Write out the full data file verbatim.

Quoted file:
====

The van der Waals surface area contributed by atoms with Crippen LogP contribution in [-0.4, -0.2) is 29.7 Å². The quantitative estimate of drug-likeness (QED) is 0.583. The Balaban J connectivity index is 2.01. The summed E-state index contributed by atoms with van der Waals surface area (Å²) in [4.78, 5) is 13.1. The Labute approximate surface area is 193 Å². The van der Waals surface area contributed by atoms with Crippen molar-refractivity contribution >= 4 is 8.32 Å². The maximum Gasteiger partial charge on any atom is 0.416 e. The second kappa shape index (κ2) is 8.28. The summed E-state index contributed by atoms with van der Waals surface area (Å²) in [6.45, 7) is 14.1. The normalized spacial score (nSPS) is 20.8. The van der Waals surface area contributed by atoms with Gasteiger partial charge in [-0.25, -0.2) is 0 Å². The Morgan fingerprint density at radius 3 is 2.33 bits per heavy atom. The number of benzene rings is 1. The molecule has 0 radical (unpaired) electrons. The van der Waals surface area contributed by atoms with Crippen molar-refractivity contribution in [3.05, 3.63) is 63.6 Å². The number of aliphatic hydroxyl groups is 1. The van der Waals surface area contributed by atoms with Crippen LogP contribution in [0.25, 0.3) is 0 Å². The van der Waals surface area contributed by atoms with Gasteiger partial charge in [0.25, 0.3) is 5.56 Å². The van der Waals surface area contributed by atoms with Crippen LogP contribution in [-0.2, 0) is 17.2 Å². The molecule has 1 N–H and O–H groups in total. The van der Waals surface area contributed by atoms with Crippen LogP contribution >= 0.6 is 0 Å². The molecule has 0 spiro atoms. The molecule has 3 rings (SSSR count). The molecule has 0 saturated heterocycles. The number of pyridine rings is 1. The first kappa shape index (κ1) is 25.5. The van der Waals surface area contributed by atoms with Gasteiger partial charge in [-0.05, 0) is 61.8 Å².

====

The van der Waals surface area contributed by atoms with Crippen LogP contribution in [-0.4, -0.2) is 29.7 Å². The quantitative estimate of drug-likeness (QED) is 0.583. The Balaban J connectivity index is 2.01. The summed E-state index contributed by atoms with van der Waals surface area (Å²) in [4.78, 5) is 13.1. The Labute approximate surface area is 193 Å². The van der Waals surface area contributed by atoms with Crippen molar-refractivity contribution >= 4 is 8.32 Å². The maximum Gasteiger partial charge on any atom is 0.416 e. The second kappa shape index (κ2) is 8.28. The summed E-state index contributed by atoms with van der Waals surface area (Å²) in [6.45, 7) is 14.1. The normalized spacial score (nSPS) is 20.8. The van der Waals surface area contributed by atoms with Gasteiger partial charge in [-0.25, -0.2) is 0 Å². The Morgan fingerprint density at radius 3 is 2.33 bits per heavy atom. The number of benzene rings is 1. The molecule has 0 radical (unpaired) electrons. The van der Waals surface area contributed by atoms with Crippen molar-refractivity contribution in [3.05, 3.63) is 63.6 Å². The number of aliphatic hydroxyl groups is 1. The van der Waals surface area contributed by atoms with Crippen LogP contribution in [0.25, 0.3) is 0 Å². The van der Waals surface area contributed by atoms with Gasteiger partial charge in [0.25, 0.3) is 5.56 Å². The van der Waals surface area contributed by atoms with Crippen LogP contribution in [-0.2, 0) is 17.2 Å². The molecule has 1 N–H and O–H groups in total. The van der Waals surface area contributed by atoms with Crippen LogP contribution >= 0.6 is 0 Å². The molecule has 0 spiro atoms. The molecule has 3 rings (SSSR count). The molecule has 0 saturated heterocycles. The number of pyridine rings is 1. The first kappa shape index (κ1) is 25.5. The van der Waals surface area contributed by atoms with Gasteiger partial charge in [-0.05, 0) is 61.8 Å².